Tetanus neurotoxin (TeNT) is amongst the most poisonous substances on Earth and a major cause of neonatal death in non-vaccinated areas. Its very high toxicity is due to an exquisite tropism for the neuromuscular junction (NMJ) and its routing to the axonal transport pathway followed by transcytosis to spinal inhibitory interneurons, which causes a persistent spastic paralysis.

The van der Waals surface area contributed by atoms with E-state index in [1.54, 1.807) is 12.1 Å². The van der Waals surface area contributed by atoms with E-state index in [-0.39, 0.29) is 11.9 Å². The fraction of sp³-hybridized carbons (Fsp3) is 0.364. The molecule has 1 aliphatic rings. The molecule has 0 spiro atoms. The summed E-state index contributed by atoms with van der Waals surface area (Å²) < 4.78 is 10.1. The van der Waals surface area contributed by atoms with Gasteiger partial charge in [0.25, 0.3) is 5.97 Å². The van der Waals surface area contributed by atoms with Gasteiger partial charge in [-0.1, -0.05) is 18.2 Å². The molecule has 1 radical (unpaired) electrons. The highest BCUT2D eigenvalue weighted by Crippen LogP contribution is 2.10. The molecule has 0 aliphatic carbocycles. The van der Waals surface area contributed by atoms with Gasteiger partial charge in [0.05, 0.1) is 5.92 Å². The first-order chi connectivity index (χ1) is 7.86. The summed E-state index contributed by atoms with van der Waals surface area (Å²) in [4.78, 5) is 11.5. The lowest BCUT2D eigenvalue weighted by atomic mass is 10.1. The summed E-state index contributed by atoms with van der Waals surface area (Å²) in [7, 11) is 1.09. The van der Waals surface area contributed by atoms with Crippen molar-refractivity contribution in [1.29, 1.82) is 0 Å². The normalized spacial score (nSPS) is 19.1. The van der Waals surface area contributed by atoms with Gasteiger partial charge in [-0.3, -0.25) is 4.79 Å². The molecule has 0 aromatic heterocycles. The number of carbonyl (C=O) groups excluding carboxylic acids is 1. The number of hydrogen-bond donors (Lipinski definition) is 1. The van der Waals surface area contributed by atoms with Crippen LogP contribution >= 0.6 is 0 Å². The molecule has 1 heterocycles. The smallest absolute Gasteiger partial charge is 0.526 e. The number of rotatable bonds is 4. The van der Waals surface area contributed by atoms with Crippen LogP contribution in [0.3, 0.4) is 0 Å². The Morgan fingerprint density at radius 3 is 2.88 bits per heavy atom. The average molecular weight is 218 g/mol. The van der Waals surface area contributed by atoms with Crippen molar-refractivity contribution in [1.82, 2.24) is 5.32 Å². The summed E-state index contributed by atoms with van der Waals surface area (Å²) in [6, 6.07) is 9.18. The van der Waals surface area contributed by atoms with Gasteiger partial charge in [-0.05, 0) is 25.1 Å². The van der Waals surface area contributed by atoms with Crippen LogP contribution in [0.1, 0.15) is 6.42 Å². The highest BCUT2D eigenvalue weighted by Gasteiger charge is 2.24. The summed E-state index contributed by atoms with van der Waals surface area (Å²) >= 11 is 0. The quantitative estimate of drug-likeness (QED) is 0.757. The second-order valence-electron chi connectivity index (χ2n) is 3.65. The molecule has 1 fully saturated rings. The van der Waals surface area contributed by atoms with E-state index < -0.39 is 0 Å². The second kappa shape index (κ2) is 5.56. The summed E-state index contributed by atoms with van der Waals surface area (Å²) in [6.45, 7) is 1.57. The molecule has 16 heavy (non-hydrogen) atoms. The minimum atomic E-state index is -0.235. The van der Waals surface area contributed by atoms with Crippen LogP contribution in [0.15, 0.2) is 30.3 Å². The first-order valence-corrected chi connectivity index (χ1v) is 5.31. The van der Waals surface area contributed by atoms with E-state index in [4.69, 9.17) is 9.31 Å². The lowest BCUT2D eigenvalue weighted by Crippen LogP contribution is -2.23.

TeNT targets the NMJ with high affinity, yet the nature of the TeNT receptor complex was still lacking. We showed that nidogens are the main determinant for TeNT binding at the NMJ and it targets TeNT (as well as other physiological ligands) for sorting to axonal transport organelles. Understanding this mechanism is therefore crucial to better understand ligand sorting at the NMJ and uncovers novel means for tetanus control.